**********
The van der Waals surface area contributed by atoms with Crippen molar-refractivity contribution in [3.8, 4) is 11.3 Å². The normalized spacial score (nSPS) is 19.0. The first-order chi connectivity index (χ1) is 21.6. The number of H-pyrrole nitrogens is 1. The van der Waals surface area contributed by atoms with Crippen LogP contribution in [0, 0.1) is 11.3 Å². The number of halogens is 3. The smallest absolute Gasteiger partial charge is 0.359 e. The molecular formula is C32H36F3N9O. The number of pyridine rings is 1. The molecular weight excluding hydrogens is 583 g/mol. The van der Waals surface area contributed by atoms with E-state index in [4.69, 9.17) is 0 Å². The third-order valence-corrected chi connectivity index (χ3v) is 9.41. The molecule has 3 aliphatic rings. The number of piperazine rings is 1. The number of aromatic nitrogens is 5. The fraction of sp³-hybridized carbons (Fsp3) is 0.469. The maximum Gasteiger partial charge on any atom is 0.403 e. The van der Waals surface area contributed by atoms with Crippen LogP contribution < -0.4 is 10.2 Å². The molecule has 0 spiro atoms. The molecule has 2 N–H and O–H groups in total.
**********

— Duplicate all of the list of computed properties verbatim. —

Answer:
The van der Waals surface area contributed by atoms with Crippen molar-refractivity contribution in [3.8, 4) is 11.3 Å². The normalized spacial score (nSPS) is 19.0. The first-order chi connectivity index (χ1) is 21.6. The number of H-pyrrole nitrogens is 1. The van der Waals surface area contributed by atoms with Crippen LogP contribution in [0, 0.1) is 11.3 Å². The number of halogens is 3. The smallest absolute Gasteiger partial charge is 0.359 e. The molecular formula is C32H36F3N9O. The number of pyridine rings is 1. The molecular weight excluding hydrogens is 583 g/mol. The van der Waals surface area contributed by atoms with E-state index in [4.69, 9.17) is 0 Å². The third-order valence-corrected chi connectivity index (χ3v) is 9.41. The molecule has 3 aliphatic rings. The number of piperazine rings is 1. The number of aromatic nitrogens is 5. The fraction of sp³-hybridized carbons (Fsp3) is 0.469. The maximum Gasteiger partial charge on any atom is 0.403 e. The van der Waals surface area contributed by atoms with Crippen LogP contribution < -0.4 is 10.2 Å². The molecule has 0 spiro atoms. The molecule has 2 N–H and O–H groups in total.